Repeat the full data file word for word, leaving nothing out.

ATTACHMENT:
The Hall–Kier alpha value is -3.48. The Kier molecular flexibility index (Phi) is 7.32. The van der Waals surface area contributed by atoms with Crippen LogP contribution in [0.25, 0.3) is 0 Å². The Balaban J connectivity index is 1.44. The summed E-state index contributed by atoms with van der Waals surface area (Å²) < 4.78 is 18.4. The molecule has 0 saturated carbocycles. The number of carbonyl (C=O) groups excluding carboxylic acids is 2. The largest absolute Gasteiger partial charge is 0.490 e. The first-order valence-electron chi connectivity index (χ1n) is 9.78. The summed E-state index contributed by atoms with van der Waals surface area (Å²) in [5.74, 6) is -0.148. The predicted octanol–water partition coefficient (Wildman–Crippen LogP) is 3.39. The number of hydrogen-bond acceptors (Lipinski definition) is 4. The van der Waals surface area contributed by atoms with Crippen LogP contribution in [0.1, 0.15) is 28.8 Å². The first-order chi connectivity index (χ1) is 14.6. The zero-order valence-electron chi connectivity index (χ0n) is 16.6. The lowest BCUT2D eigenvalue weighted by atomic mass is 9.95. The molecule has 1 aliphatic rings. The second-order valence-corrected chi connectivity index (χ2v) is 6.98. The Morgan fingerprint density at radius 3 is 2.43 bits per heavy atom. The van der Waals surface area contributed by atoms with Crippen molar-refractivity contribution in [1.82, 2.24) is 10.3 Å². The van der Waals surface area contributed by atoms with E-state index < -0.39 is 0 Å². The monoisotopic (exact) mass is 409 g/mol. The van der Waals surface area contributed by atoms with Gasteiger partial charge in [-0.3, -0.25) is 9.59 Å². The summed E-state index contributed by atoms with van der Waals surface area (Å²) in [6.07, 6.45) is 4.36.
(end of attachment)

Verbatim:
The Hall–Kier alpha value is -3.48. The Kier molecular flexibility index (Phi) is 7.32. The van der Waals surface area contributed by atoms with Crippen LogP contribution in [0.25, 0.3) is 0 Å². The Balaban J connectivity index is 1.44. The summed E-state index contributed by atoms with van der Waals surface area (Å²) < 4.78 is 18.4. The molecule has 0 saturated carbocycles. The number of carbonyl (C=O) groups excluding carboxylic acids is 2. The largest absolute Gasteiger partial charge is 0.490 e. The first-order valence-electron chi connectivity index (χ1n) is 9.78. The summed E-state index contributed by atoms with van der Waals surface area (Å²) in [5.74, 6) is -0.148. The predicted octanol–water partition coefficient (Wildman–Crippen LogP) is 3.39. The number of hydrogen-bond acceptors (Lipinski definition) is 4. The van der Waals surface area contributed by atoms with Crippen LogP contribution in [0.1, 0.15) is 28.8 Å². The first-order chi connectivity index (χ1) is 14.6. The zero-order valence-electron chi connectivity index (χ0n) is 16.6. The lowest BCUT2D eigenvalue weighted by atomic mass is 9.95. The molecule has 1 aliphatic rings. The second-order valence-corrected chi connectivity index (χ2v) is 6.98. The Morgan fingerprint density at radius 3 is 2.43 bits per heavy atom. The van der Waals surface area contributed by atoms with Crippen molar-refractivity contribution in [1.82, 2.24) is 10.3 Å². The van der Waals surface area contributed by atoms with E-state index < -0.39 is 0 Å². The monoisotopic (exact) mass is 409 g/mol. The van der Waals surface area contributed by atoms with Gasteiger partial charge in [-0.3, -0.25) is 9.59 Å². The summed E-state index contributed by atoms with van der Waals surface area (Å²) in [6.07, 6.45) is 4.36.